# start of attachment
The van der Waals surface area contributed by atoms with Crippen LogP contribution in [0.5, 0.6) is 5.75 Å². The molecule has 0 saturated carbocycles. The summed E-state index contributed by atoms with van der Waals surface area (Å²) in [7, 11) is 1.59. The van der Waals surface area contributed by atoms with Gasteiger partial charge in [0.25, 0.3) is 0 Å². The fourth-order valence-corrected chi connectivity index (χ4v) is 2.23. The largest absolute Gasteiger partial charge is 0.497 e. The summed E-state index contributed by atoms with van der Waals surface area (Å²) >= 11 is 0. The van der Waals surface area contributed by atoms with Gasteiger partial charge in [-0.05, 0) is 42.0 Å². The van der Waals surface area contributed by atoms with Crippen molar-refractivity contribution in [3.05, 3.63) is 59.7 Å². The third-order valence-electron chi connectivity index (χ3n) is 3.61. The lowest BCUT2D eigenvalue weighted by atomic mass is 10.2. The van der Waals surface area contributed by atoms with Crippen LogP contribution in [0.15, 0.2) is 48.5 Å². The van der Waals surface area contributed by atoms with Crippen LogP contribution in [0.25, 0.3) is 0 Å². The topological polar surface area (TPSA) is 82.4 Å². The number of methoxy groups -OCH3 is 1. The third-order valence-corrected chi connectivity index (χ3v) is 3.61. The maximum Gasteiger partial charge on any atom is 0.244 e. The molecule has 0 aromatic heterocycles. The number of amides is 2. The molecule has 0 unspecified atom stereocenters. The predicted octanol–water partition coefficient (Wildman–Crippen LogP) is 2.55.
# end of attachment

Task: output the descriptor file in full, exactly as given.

The van der Waals surface area contributed by atoms with Crippen LogP contribution in [0.5, 0.6) is 5.75 Å². The molecule has 0 saturated carbocycles. The summed E-state index contributed by atoms with van der Waals surface area (Å²) in [7, 11) is 1.59. The van der Waals surface area contributed by atoms with Gasteiger partial charge in [0.25, 0.3) is 0 Å². The fourth-order valence-corrected chi connectivity index (χ4v) is 2.23. The largest absolute Gasteiger partial charge is 0.497 e. The summed E-state index contributed by atoms with van der Waals surface area (Å²) >= 11 is 0. The van der Waals surface area contributed by atoms with Gasteiger partial charge in [-0.05, 0) is 42.0 Å². The van der Waals surface area contributed by atoms with Crippen molar-refractivity contribution in [3.05, 3.63) is 59.7 Å². The third-order valence-electron chi connectivity index (χ3n) is 3.61. The lowest BCUT2D eigenvalue weighted by atomic mass is 10.2. The van der Waals surface area contributed by atoms with Crippen LogP contribution in [0.15, 0.2) is 48.5 Å². The van der Waals surface area contributed by atoms with Crippen LogP contribution in [0.25, 0.3) is 0 Å². The topological polar surface area (TPSA) is 82.4 Å². The number of methoxy groups -OCH3 is 1. The third-order valence-corrected chi connectivity index (χ3v) is 3.61. The maximum Gasteiger partial charge on any atom is 0.244 e. The molecule has 0 aromatic heterocycles. The number of amides is 2. The molecule has 0 unspecified atom stereocenters. The predicted octanol–water partition coefficient (Wildman–Crippen LogP) is 2.55.